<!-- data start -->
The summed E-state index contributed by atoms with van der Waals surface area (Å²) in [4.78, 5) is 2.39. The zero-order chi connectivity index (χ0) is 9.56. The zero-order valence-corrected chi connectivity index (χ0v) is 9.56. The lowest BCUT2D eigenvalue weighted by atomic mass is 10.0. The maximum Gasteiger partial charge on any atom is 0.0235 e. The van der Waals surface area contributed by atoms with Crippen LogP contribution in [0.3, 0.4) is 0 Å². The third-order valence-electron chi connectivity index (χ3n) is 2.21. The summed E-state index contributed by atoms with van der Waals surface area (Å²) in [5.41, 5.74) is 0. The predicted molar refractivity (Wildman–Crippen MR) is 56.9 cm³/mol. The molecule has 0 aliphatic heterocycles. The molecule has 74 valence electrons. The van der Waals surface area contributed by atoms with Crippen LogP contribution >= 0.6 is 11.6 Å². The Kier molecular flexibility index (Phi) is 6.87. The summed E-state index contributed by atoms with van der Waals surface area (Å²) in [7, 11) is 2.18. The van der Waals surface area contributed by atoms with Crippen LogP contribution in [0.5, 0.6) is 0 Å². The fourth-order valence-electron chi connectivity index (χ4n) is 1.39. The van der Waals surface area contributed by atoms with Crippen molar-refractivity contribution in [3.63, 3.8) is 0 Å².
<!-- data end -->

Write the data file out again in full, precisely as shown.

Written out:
The summed E-state index contributed by atoms with van der Waals surface area (Å²) in [4.78, 5) is 2.39. The zero-order chi connectivity index (χ0) is 9.56. The zero-order valence-corrected chi connectivity index (χ0v) is 9.56. The lowest BCUT2D eigenvalue weighted by atomic mass is 10.0. The maximum Gasteiger partial charge on any atom is 0.0235 e. The van der Waals surface area contributed by atoms with Crippen LogP contribution in [0.3, 0.4) is 0 Å². The third-order valence-electron chi connectivity index (χ3n) is 2.21. The summed E-state index contributed by atoms with van der Waals surface area (Å²) in [5.41, 5.74) is 0. The predicted molar refractivity (Wildman–Crippen MR) is 56.9 cm³/mol. The molecule has 0 aliphatic heterocycles. The molecule has 74 valence electrons. The van der Waals surface area contributed by atoms with Crippen LogP contribution >= 0.6 is 11.6 Å². The Kier molecular flexibility index (Phi) is 6.87. The summed E-state index contributed by atoms with van der Waals surface area (Å²) in [7, 11) is 2.18. The van der Waals surface area contributed by atoms with Crippen LogP contribution in [0.5, 0.6) is 0 Å². The fourth-order valence-electron chi connectivity index (χ4n) is 1.39. The van der Waals surface area contributed by atoms with Crippen molar-refractivity contribution in [3.63, 3.8) is 0 Å².